A year after SemiAccurate first told you about Matterport, they are back at GDC with heavily revised production hardware. What was an impressive way to do 3D scanning back then is now a salable, productized, good idea.
The idea is simple enough, take a very high rez 3D scanner, put it on a tripod, and spin it around to capture a 360 degree view of its surroundings. Add in some software to stitch it all together seamlessly, slap that on a server somewhere, and have it spit out a nice 3D image complete with the underlying mesh. It isn’t just pretty pictures, it is geometry too.
Matterport scanners, now with added handle!
The new Matterport scanner is much better than the old, at least better functioning. The old one looked like a nice white blob, kind of high-tech while the new one looks like medically functional footwear. OK, it isn’t that bad but it does lack elegance compared to the prototype, something more than made up for by the features, plus it has a handle.
As the keener eyed among you might have noticed, the new scanner has three cameras compared to the older version’s two. Each row has an RGB camera and a depth scanner so it will grab three sets of pixels with geometry at the same time. More importantly the software now stops the scan in six spots to take full HDR photos for stitching into the mesh later. With Version 1.0 you not only get mm level accuracy of scans, you get HDR pixels stuck to them.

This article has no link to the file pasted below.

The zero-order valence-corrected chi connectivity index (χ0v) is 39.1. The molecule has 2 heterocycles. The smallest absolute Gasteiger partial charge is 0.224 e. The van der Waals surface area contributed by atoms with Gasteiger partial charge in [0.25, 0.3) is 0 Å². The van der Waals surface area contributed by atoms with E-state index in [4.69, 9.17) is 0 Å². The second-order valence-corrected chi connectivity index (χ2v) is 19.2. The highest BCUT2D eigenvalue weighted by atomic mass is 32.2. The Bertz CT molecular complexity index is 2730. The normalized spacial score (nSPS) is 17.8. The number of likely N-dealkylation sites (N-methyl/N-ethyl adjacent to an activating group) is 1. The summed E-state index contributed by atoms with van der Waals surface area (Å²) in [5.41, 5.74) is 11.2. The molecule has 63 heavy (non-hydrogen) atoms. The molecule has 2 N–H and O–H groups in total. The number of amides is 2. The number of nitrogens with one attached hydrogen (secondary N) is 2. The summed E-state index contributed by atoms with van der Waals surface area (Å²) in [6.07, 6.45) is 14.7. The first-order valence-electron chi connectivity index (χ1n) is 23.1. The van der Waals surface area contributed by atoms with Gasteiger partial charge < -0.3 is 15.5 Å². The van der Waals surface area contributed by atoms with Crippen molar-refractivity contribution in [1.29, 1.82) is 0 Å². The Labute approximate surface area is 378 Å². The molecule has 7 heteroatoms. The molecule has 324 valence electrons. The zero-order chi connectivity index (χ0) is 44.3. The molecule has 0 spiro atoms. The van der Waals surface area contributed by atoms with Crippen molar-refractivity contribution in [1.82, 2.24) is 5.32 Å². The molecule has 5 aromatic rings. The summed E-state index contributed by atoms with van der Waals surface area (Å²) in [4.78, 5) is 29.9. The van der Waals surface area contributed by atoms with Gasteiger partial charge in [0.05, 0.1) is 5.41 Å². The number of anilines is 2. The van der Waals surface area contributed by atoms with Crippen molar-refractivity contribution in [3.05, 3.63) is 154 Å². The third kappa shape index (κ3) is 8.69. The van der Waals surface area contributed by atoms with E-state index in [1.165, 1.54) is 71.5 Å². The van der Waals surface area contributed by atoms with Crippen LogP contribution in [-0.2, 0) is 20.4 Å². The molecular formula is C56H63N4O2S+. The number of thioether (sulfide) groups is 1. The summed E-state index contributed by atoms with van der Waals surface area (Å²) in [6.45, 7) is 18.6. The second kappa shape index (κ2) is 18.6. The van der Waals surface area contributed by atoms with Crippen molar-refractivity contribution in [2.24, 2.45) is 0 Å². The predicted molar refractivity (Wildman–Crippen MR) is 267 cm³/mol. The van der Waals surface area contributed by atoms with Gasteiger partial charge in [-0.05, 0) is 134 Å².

Update March 26 2014 @ 3:30pm: Matterport is clarifying their numbers, they say that meshes are only accurate to an inch not millimeters. Also they only claim about 30 minutes for processing, not 15 as we said in the last article. Basically they are being conservative on what they promise, and that is usually a good thing from a company.
In short this new version is smaller, faster, more accurate, has better color fidelity, matches your army issued glasses, and has a 10 hour battery. It also doesn’t need external Wi-Fi now, it can store more and do more on its own, but still needs an iPad for uploading and handling data. About the only down side is that the new release costs $4500, more than the $3000 the original was aiming at. On the bright side, it is still $1500 per camera set, HDR is thrown in for free if you buy more than two.
Once you are done scanning the Matterport ‘cloud’ software will suck in your image and stitch it all together correctly. It costs $19/scan with up to 100 passes in an area considered one location, amazingly cheap compared to doing a subset of that manually. In short you can do a fair-sized building for one $19 fee and it will come back as a single coherent data set. Compared to anything else on the market, Matterport’s solution seems better in almost every way. I want one.S|A
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